The larynx lies in front of the hypopharynx opposite the third to sixth cervical vertebrae. It moves vertically and in anteroposterior direction during swallowing and phonation. It can also be passively moved from side to side producing a characteristic grating sensation called laryngeal crepitus.
Muscles of larynx
Posterior cricoarytenoid, lateral cricoarytenoid, inter arytenoid, thyroarytenoid, cricothyroid, and vocalis.
Elevators: Stylopharyngeus, salpingopharyngeus, palatopharyngeal, and thyrohyoid.
Depressors: Sternohyoid, sternothyroid, and omohyoid.
Physiology of nose
1: Protection of lower airways.
4: Fixation of the chest
Inflammation of larynx
It may be acute or chronic.
Acute: Usually follows upper respiratory infection. To begin with, it is viral in origin but soon bacterial invasion takes place. Noninfectious inflammation is due to vocal abuse, allergy, thermal or chemical burns to the larynx due to inhalation or ingestion of various substances or laryngeal trauma such as endotracheal intubation.
1: Hoarseness which may lead to complete loss of voice.
2: Discomfort or pain in the throat, particularly after talking.
3: Dry, irritating cough which is usually worse at night.
4: General symptoms of a head cold, rawness or dryness of throat, malaise, and fever if laryngitis has followed viral infection of the upper respiratory tract.
1: Vocal rest and avoidance of smoking and alcohol.
2: Cough sedatives and antibiotics.
3: Steam inhalations and analgesics.
Chronic: It is a diffuse inflammatory condition symmetrically involving the whole larynx.
1: It may follow incompletely resolved acute simple laryngitis.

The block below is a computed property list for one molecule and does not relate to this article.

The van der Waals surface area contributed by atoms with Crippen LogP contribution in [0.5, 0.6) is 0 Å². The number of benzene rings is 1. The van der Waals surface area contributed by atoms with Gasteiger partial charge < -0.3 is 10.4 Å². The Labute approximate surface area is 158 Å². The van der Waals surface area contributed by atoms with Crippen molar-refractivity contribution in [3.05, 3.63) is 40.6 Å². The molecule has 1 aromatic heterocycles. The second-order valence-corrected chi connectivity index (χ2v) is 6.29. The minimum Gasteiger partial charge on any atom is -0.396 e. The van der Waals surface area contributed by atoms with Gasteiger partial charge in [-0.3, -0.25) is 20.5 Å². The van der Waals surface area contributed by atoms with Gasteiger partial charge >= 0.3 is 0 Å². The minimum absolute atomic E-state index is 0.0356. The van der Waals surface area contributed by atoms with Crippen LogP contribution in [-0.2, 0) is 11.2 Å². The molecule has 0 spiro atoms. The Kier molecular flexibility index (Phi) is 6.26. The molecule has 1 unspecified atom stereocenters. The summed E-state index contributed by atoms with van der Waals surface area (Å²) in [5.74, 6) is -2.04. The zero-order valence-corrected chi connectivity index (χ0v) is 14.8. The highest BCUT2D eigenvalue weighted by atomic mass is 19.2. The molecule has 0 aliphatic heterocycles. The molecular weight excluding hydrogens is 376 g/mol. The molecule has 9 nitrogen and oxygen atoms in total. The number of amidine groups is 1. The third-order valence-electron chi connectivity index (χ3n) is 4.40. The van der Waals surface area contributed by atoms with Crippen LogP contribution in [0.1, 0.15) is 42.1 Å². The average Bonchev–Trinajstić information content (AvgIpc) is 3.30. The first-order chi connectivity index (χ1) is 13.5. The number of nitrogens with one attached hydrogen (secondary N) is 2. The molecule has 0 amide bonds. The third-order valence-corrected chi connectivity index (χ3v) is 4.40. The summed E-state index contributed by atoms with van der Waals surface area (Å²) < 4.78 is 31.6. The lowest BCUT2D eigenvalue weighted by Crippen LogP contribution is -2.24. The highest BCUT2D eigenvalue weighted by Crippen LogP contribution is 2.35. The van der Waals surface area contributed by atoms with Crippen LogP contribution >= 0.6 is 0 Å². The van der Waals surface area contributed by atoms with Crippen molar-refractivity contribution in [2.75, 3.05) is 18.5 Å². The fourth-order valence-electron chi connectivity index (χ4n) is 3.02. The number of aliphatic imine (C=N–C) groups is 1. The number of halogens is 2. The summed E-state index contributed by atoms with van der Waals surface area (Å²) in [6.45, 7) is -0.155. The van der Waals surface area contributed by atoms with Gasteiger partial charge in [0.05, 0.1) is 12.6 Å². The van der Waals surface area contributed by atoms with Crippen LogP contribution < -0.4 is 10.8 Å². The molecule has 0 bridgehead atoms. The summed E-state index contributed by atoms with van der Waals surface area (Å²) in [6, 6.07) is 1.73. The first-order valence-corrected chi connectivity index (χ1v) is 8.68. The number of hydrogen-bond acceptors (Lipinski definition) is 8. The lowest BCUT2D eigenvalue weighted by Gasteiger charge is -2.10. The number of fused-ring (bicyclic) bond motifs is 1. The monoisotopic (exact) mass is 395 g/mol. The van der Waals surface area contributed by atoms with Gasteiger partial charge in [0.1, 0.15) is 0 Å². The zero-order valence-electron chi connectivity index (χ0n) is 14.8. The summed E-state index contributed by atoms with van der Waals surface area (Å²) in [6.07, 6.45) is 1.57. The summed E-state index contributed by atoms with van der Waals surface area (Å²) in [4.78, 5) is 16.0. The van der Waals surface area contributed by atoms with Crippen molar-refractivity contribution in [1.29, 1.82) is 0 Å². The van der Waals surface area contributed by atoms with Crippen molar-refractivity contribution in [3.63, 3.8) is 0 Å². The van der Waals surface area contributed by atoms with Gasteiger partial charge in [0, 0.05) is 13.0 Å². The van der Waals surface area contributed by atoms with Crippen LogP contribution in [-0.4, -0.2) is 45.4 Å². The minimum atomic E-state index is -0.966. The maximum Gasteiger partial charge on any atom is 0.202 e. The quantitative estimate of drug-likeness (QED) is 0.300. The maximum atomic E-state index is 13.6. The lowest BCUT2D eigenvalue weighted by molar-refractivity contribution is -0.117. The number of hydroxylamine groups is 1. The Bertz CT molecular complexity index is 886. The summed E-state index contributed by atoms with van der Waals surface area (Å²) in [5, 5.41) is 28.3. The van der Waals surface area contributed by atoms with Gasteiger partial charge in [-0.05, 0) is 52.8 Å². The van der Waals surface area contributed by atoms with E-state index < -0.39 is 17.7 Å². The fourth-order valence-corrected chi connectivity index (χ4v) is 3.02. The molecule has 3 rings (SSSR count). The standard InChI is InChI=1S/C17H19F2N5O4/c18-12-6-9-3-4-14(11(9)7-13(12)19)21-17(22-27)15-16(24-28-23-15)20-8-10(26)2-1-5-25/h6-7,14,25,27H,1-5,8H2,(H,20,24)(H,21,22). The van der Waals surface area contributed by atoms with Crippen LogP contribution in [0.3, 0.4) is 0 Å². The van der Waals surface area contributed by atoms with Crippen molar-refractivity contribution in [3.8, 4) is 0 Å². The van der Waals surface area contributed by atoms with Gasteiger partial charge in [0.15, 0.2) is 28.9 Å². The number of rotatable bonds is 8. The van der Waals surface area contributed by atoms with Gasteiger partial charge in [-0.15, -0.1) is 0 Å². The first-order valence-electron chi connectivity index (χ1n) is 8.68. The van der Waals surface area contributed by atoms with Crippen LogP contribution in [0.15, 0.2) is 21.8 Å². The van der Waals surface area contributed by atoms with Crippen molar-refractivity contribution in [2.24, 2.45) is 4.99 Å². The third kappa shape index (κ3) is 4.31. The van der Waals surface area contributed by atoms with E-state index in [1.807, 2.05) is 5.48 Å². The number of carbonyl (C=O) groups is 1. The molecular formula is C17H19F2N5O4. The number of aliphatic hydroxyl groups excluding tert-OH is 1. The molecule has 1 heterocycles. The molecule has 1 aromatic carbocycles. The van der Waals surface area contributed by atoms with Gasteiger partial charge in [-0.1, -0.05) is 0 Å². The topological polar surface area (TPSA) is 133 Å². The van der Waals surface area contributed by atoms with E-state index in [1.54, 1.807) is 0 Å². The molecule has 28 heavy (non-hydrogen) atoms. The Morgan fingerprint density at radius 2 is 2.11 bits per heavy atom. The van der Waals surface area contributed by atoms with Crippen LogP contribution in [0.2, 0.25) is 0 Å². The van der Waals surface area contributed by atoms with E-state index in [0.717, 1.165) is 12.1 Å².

2: Smoking and alcohol.
3: Persistent trauma of cough as in chronic lung diseases.
4: Vocal abuse.
1: Hoarseness and constant hawking.
2: Discomfort in the throat.
3: Dry and irritating cough.
1: Eliminate infection of the upper or lower respiratory tract.
2: Avoidance of irritating factors(smoking, alcohol, or polluted environment)
3: Voice rest and speech therapy.
4: Steam inhalations and expectorants.
Congenital lesions of the larynx
2: Congenital subglottic stenosis.
3: Congenital vocal cord paralysis.
5: Laryngeal cyst.
6: Laryngeal web.
Stridor: Stridor is noisy respiration produced by turbulent airflow through narrowed air passages. It may be heard during inspiration, expiration, or both.
Inspiratory stridor is produced in obstructive lesions of supraglottic or pharynx, e.g. laryngomalacia or retropharyngeal abscess.
Expiratory stridor is produced in lesions of thoracic trachea, primary and secondary bronchi.
Biphasic stridor is seen in lesions of the glottis, subglottis, and cervical trachea.
Tumors of larynx
They appear symmetrically on the free edge of the vocal cord, at the junction of anterior one-third with the posterior two thirds as this is the area of maximum vibration of the cord and thus subject to maximum trauma.
Patients with vocal nodules complain of hoarseness. Vocal fatigue and pain in the neck on prolonged phonation are other common symptoms.
Early cases of vocal nodules can be treated conservatively by educating the patient in the proper use of voice. Surgery is required for large nodules or nodules of long-standing in adults. Speech therapy and re-education in voice production are essential to prevent their recurrence.
1: Squamous papillomas
4: Granular cell tumor
5: Rare benign laryngeal tumors